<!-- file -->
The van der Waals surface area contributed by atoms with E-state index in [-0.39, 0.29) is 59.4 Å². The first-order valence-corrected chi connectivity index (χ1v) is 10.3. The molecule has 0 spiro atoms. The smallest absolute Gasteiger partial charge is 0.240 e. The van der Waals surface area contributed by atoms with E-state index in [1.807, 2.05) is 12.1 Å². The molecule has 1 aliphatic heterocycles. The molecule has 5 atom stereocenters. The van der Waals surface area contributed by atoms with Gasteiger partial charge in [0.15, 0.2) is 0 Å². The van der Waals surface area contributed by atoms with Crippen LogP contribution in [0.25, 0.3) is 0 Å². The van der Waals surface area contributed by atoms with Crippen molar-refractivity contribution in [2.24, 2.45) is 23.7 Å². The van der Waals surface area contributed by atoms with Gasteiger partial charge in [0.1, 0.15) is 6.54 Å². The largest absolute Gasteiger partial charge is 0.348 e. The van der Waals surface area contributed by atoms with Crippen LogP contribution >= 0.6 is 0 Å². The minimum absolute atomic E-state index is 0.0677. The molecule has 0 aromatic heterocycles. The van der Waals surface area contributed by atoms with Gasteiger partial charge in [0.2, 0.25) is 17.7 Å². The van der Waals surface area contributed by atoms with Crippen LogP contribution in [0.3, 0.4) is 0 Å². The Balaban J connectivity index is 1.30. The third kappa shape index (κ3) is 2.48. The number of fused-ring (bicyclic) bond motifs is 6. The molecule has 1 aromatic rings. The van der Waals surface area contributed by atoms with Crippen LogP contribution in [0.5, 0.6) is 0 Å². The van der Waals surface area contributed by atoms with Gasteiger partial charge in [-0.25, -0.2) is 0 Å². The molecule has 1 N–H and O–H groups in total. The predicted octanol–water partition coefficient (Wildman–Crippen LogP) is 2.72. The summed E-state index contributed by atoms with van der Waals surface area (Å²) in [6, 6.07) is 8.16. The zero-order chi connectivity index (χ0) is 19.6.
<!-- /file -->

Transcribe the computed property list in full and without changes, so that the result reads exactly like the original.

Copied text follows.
The van der Waals surface area contributed by atoms with E-state index in [-0.39, 0.29) is 59.4 Å². The first-order valence-corrected chi connectivity index (χ1v) is 10.3. The molecule has 0 spiro atoms. The smallest absolute Gasteiger partial charge is 0.240 e. The van der Waals surface area contributed by atoms with E-state index in [1.807, 2.05) is 12.1 Å². The molecule has 1 aliphatic heterocycles. The molecule has 5 atom stereocenters. The van der Waals surface area contributed by atoms with Gasteiger partial charge in [0.15, 0.2) is 0 Å². The van der Waals surface area contributed by atoms with Crippen LogP contribution in [0.25, 0.3) is 0 Å². The van der Waals surface area contributed by atoms with Crippen molar-refractivity contribution in [2.24, 2.45) is 23.7 Å². The van der Waals surface area contributed by atoms with Gasteiger partial charge in [0.1, 0.15) is 6.54 Å². The largest absolute Gasteiger partial charge is 0.348 e. The van der Waals surface area contributed by atoms with Crippen LogP contribution >= 0.6 is 0 Å². The minimum absolute atomic E-state index is 0.0677. The molecule has 0 aromatic heterocycles. The van der Waals surface area contributed by atoms with Gasteiger partial charge in [0.2, 0.25) is 17.7 Å². The van der Waals surface area contributed by atoms with Crippen LogP contribution in [0.3, 0.4) is 0 Å². The Balaban J connectivity index is 1.30. The third kappa shape index (κ3) is 2.48. The number of fused-ring (bicyclic) bond motifs is 6. The molecule has 1 aromatic rings. The van der Waals surface area contributed by atoms with Crippen LogP contribution in [0.5, 0.6) is 0 Å². The van der Waals surface area contributed by atoms with Gasteiger partial charge in [-0.25, -0.2) is 0 Å². The molecule has 1 N–H and O–H groups in total. The predicted octanol–water partition coefficient (Wildman–Crippen LogP) is 2.72. The summed E-state index contributed by atoms with van der Waals surface area (Å²) in [6, 6.07) is 8.16. The zero-order chi connectivity index (χ0) is 19.6.